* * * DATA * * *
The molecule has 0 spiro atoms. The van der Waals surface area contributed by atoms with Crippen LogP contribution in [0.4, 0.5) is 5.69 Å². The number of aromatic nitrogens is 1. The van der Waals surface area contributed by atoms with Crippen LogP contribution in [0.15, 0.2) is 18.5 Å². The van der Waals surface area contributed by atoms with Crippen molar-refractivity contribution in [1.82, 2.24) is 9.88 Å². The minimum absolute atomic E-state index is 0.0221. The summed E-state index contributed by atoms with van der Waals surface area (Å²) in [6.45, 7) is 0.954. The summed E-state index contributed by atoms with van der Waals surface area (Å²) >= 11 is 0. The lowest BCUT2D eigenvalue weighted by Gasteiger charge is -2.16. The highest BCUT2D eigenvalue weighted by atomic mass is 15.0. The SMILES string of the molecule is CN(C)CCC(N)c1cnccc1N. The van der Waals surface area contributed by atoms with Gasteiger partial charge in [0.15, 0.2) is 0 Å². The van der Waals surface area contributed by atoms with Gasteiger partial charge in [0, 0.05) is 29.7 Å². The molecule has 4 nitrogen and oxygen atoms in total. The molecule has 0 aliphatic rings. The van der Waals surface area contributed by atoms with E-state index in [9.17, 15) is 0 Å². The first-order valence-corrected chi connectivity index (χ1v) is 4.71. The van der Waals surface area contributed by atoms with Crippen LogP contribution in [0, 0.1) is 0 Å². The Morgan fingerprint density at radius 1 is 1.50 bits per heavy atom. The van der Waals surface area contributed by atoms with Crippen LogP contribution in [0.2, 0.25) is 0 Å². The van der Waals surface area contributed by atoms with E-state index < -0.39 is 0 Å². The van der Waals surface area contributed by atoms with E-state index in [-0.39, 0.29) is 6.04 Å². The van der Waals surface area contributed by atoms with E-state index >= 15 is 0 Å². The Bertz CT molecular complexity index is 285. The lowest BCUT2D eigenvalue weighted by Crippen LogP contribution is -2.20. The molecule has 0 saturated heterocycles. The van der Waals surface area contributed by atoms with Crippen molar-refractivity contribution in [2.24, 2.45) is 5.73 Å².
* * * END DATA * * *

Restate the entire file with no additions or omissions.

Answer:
The molecule has 0 spiro atoms. The van der Waals surface area contributed by atoms with Crippen LogP contribution in [0.4, 0.5) is 5.69 Å². The number of aromatic nitrogens is 1. The van der Waals surface area contributed by atoms with Crippen LogP contribution in [0.15, 0.2) is 18.5 Å². The van der Waals surface area contributed by atoms with Crippen molar-refractivity contribution in [1.82, 2.24) is 9.88 Å². The minimum absolute atomic E-state index is 0.0221. The summed E-state index contributed by atoms with van der Waals surface area (Å²) in [6.45, 7) is 0.954. The summed E-state index contributed by atoms with van der Waals surface area (Å²) >= 11 is 0. The lowest BCUT2D eigenvalue weighted by Gasteiger charge is -2.16. The highest BCUT2D eigenvalue weighted by atomic mass is 15.0. The SMILES string of the molecule is CN(C)CCC(N)c1cnccc1N. The van der Waals surface area contributed by atoms with Gasteiger partial charge in [0.15, 0.2) is 0 Å². The van der Waals surface area contributed by atoms with Gasteiger partial charge in [0, 0.05) is 29.7 Å². The molecule has 4 nitrogen and oxygen atoms in total. The molecule has 0 aliphatic rings. The van der Waals surface area contributed by atoms with E-state index in [9.17, 15) is 0 Å². The first-order valence-corrected chi connectivity index (χ1v) is 4.71. The van der Waals surface area contributed by atoms with Crippen LogP contribution in [0, 0.1) is 0 Å². The Morgan fingerprint density at radius 1 is 1.50 bits per heavy atom. The van der Waals surface area contributed by atoms with Crippen LogP contribution in [0.2, 0.25) is 0 Å². The van der Waals surface area contributed by atoms with E-state index < -0.39 is 0 Å². The van der Waals surface area contributed by atoms with E-state index in [-0.39, 0.29) is 6.04 Å². The van der Waals surface area contributed by atoms with E-state index >= 15 is 0 Å². The Bertz CT molecular complexity index is 285. The lowest BCUT2D eigenvalue weighted by Crippen LogP contribution is -2.20. The molecule has 0 saturated heterocycles. The van der Waals surface area contributed by atoms with Crippen molar-refractivity contribution in [2.24, 2.45) is 5.73 Å².